5 Types of Workplace Harassment and What to Do About It

As more people have become aware of workplace harassment, they realize they’ve been victimized. Because there are several types of harassment, employees and HR departments often overlook them. Knowing different types of harassment can help you recognize it and stop it. 

     1. Discriminatory Harassment

Perpetrators of discriminatory harassment treat their colleagues and employees unfairly because of their racial background, disability, age, sexual preferences, religion, or gender. This type of harassment includes intolerance toward people because of their differences to the majority in the organization. Those who experience it often receive degrading comments and microaggressions. 

You can do several things about discriminatory harassment. First, alert your human resources department, as long as they aren’t the perpetrators. Workplace lawyers in Sydney can provide advice about harassment solutions, too. 

     2. Power Harassment

Most harassment is based on perceived power struggles, where someone believes they are better than the person they are bullying. In office situations, power harassment includes creating impossible work demands or making demeaning demands. Power harassers also demean their employee’s personal lives by making insulting comments. 

     3. Cyber harassment

Technology creates opportunities for people to create virtual power through harassment. The convenience of instant messaging and private chat rooms makes it easy to bully people in a private setting. 

Online harassment includes spreading lies and gossiping about people in group spaces, especially on social media. Bullies also send victimizing messages through private text messages and instant messages. They also share humiliating photos and statements about colleagues via email.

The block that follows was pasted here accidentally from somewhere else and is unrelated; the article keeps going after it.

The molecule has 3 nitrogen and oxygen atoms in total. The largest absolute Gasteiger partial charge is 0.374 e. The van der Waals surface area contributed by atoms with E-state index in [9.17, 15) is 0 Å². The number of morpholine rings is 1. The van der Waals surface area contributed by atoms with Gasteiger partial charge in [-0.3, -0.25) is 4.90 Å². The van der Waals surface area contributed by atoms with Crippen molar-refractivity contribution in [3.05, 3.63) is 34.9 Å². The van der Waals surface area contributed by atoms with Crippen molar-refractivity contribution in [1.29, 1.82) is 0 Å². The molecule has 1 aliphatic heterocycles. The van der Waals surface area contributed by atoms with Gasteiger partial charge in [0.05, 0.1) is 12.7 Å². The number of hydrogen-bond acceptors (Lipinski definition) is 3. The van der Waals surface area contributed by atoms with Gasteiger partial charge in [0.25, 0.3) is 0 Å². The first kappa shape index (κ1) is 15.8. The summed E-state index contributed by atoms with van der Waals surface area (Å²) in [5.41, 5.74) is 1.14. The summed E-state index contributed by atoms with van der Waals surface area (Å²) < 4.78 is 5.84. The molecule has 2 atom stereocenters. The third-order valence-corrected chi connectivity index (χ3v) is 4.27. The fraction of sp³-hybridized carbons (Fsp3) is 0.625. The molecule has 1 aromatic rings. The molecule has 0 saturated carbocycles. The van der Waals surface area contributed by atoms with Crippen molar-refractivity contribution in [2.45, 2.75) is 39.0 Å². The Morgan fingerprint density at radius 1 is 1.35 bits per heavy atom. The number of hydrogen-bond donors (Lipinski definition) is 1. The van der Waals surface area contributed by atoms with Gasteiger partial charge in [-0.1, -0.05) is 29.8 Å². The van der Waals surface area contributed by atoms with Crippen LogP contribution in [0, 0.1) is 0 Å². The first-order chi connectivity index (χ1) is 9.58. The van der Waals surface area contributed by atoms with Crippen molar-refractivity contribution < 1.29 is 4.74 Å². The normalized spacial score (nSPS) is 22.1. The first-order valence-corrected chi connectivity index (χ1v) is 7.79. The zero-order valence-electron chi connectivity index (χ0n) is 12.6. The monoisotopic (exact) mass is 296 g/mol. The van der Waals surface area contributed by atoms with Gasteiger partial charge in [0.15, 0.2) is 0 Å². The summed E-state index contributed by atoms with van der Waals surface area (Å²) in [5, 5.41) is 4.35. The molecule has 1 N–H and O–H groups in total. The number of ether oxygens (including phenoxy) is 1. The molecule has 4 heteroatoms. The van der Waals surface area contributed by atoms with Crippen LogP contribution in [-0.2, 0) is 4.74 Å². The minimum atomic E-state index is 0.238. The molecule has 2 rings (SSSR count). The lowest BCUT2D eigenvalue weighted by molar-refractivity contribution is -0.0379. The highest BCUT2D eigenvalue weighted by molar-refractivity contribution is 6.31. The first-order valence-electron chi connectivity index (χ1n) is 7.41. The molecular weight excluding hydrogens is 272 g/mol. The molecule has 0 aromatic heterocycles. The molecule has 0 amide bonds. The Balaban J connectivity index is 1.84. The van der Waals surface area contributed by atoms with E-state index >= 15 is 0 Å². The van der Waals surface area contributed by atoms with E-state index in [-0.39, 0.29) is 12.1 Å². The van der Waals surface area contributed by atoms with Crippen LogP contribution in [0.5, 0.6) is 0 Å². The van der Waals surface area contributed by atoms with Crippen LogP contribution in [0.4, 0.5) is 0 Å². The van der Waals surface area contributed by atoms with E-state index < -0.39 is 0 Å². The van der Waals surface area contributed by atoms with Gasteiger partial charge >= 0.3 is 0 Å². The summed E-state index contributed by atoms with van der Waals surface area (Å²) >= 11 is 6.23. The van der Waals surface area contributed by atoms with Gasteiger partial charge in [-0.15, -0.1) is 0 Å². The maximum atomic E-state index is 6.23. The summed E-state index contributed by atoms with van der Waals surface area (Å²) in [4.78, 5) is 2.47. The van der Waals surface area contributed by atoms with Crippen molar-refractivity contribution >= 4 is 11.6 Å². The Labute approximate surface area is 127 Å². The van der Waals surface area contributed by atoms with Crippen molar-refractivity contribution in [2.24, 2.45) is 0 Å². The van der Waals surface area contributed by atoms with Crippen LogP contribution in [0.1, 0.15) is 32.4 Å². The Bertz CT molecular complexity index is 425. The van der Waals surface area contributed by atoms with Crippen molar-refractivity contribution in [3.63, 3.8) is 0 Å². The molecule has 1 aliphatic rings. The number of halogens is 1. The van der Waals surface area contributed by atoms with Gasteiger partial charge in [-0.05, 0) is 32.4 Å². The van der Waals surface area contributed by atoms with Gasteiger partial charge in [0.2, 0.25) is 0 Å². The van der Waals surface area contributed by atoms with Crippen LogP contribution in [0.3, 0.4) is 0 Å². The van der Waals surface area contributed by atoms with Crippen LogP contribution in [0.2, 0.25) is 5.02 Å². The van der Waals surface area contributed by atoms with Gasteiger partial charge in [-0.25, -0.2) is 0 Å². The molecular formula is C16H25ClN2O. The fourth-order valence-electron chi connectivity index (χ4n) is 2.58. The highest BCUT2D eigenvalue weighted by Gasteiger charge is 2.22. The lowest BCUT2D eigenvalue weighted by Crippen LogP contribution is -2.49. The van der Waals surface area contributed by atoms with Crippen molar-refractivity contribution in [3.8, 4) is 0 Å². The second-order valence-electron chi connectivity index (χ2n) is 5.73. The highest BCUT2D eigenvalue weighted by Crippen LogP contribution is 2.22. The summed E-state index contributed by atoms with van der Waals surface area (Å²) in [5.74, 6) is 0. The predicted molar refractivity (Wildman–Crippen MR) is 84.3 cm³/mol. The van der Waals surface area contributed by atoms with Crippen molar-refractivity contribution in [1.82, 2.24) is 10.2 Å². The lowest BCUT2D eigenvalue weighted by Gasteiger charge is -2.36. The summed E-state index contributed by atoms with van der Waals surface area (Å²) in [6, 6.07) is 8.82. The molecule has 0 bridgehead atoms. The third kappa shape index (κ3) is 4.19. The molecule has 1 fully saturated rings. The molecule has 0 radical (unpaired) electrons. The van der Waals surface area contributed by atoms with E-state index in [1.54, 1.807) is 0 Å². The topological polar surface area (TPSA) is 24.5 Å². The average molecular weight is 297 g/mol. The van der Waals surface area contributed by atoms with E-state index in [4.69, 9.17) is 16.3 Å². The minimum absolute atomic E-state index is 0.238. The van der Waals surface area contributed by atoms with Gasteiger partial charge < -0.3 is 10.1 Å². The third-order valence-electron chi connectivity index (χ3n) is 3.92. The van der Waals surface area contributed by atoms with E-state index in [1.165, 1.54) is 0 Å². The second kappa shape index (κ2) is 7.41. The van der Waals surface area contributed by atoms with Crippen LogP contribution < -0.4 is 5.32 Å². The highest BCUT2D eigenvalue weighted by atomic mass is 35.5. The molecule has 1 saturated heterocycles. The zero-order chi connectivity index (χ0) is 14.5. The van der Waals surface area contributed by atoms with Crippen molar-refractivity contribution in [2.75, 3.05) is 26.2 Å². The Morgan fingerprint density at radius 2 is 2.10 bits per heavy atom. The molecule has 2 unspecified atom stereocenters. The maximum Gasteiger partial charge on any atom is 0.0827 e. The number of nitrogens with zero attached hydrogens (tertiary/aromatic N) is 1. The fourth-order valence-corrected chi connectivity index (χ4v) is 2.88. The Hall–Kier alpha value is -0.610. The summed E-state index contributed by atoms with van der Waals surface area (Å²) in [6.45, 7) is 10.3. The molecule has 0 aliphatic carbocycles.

The latest cyberbullying laws in Australia involve content with the intent to cause harm toward an individual. If you receive personal online harassment, you can report it to the police and the eSafety Commission

     4. Sexual Harassment

Sexual harassment involves unwanted sexual advances and behaviors. Australia has had laws for years about workplace sexual harassment, especially when the harassment impacts the victim’s life at work and home. Sexual harassment has clear signs, and the easiest way to tell you’ve been sexually harassed is if you feel uncomfortable about it. 

Bullies use several techniques to harass their victims. They share sexual photos, jokes, and comments. They ask sexual questions and invade their victim’s personal space with sexual advances. Bullies will touch people inappropriately and make unwanted sexual gestures. 

Sexual harassment also includes quid-pro-quo-harassment, where people in power request sexual favors from people who aren’t in power. If your boss asks for sexual services to receive a job, promotion, or raise, you’ve been a victim of sexual harassment. Even if your harasser hints toward performing sex acts for promotions or avoiding termination, that’s harassment.

     5. Verbal Harassment

Verbal harassment includes talking to an employee in an insulting or threatening way. Bullies can do this in public or private, and it often goes unnoticed. Some bullies use verbal harassment because they aren’t nice people, while other problems arise because they have an unresolved personal conflict. 

Verbal harassment can include other types of harassment, especially discriminatory as the mean comments can be demeaning and based on recognizable differences. 

Rylie Holt